Hurricane Modeling Supports the Decision Not to Insure Hurricane Risks Rules the Maryland Court of Special Appeals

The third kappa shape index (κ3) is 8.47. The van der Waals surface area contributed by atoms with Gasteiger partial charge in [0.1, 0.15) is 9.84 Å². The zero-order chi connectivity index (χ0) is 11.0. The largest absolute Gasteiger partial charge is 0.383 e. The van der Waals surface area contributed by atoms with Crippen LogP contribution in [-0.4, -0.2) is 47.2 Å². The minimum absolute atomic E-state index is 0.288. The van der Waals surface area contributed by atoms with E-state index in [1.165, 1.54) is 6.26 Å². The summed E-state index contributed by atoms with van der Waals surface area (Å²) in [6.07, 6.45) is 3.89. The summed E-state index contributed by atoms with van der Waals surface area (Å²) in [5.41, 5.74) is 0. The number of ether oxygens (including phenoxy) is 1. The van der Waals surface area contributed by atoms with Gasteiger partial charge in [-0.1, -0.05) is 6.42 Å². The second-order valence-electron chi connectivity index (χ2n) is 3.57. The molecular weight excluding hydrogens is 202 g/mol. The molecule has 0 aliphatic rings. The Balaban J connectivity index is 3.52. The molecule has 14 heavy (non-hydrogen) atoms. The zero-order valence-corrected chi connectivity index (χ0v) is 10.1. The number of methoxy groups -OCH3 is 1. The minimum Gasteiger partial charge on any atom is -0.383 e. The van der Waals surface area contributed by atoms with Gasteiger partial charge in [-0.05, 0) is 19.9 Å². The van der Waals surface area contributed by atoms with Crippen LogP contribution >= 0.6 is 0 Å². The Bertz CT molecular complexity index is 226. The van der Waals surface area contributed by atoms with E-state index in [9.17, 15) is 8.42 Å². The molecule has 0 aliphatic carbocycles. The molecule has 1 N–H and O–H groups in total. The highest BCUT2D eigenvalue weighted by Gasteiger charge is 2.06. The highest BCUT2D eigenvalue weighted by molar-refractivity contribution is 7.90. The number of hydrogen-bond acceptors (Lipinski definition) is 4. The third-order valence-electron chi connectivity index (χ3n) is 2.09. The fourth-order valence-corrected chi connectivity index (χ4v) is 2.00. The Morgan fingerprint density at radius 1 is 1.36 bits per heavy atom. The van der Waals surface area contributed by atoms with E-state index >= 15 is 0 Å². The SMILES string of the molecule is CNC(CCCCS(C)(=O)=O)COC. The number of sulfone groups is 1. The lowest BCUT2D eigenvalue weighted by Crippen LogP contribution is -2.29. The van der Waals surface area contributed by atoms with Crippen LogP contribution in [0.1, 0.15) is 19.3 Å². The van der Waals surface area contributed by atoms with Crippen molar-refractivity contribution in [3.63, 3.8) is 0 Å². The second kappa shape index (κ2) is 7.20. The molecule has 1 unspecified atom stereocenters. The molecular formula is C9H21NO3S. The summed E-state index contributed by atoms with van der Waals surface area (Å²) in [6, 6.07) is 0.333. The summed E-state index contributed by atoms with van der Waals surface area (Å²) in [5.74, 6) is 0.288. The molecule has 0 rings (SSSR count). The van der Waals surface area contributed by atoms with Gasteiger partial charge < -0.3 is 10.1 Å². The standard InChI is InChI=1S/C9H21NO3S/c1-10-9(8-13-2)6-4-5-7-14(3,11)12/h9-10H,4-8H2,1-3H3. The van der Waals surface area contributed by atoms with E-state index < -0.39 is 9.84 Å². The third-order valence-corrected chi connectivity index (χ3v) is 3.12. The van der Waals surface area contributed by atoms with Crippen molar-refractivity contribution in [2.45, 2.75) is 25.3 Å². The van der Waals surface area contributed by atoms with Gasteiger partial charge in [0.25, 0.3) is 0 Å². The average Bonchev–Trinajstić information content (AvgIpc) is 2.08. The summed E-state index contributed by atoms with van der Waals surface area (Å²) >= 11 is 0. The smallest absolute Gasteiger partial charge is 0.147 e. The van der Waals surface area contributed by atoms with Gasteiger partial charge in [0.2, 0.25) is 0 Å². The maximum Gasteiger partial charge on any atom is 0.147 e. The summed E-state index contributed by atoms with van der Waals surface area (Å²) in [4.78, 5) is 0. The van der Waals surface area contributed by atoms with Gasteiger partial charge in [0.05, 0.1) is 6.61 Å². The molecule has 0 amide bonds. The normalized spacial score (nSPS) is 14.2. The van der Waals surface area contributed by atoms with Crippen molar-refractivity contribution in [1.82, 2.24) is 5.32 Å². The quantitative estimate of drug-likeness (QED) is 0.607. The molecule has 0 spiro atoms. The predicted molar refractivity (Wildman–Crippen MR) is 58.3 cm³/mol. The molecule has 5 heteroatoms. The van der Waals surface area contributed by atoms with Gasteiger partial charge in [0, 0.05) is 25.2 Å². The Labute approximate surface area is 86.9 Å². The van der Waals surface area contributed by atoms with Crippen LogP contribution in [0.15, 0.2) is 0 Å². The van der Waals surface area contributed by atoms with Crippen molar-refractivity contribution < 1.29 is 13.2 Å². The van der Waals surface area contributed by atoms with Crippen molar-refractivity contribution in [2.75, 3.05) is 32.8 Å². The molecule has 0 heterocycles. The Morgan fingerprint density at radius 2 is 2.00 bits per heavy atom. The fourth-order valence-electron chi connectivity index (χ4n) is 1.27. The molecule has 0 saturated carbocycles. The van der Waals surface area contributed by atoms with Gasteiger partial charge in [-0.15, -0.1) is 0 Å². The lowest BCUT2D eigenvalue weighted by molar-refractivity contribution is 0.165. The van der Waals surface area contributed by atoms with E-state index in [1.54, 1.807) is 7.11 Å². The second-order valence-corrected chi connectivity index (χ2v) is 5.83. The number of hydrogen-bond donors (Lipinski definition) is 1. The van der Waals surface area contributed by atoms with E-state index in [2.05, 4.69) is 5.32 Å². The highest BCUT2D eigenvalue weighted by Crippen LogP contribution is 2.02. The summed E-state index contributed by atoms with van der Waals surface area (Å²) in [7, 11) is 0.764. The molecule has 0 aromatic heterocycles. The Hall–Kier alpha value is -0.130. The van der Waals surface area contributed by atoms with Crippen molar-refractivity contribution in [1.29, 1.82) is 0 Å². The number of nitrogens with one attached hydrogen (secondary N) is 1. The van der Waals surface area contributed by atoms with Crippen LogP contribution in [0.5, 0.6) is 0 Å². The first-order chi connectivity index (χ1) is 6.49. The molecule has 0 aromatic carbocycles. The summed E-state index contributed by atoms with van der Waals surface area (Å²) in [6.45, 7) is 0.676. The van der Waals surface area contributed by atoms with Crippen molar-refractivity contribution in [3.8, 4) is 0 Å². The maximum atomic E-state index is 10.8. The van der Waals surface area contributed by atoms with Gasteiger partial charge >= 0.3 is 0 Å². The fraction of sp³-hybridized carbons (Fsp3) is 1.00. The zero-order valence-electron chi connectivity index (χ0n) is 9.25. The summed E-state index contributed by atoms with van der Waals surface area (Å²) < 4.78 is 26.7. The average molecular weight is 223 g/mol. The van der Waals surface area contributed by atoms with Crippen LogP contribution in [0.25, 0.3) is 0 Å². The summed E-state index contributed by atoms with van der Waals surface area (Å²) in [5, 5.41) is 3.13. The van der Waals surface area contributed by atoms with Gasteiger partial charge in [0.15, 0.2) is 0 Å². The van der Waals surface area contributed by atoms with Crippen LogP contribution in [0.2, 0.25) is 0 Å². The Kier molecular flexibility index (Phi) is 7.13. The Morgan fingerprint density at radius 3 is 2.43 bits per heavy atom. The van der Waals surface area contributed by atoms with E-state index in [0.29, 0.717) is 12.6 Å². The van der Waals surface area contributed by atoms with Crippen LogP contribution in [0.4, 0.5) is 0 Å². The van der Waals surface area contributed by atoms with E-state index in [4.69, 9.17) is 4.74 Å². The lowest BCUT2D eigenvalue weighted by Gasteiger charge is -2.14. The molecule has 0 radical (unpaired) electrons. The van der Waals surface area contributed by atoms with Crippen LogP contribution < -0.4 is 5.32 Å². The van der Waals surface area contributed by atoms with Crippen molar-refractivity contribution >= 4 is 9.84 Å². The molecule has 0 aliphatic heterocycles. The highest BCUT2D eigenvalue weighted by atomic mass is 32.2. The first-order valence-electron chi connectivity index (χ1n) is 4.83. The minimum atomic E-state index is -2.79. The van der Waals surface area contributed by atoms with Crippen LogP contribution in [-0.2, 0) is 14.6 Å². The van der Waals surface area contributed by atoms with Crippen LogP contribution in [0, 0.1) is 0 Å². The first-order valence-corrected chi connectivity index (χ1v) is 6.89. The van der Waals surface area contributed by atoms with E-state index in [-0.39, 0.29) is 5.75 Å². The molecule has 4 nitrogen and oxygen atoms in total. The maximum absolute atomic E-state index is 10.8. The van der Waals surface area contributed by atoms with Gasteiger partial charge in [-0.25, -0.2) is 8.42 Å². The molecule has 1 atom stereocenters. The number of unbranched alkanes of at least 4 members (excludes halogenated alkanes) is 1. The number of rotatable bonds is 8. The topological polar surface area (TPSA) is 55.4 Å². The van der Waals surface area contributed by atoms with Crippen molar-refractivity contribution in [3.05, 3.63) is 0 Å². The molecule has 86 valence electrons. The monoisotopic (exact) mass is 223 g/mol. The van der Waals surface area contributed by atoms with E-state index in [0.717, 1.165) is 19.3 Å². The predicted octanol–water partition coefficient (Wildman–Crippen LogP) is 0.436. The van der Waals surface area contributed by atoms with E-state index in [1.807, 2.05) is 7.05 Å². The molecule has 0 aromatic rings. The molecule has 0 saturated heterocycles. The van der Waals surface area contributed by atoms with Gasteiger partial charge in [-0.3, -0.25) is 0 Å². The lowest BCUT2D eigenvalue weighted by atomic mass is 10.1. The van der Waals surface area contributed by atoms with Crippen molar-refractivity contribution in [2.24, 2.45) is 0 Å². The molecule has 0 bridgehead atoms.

March 31, 2011 20:32
by J. Wylie Donald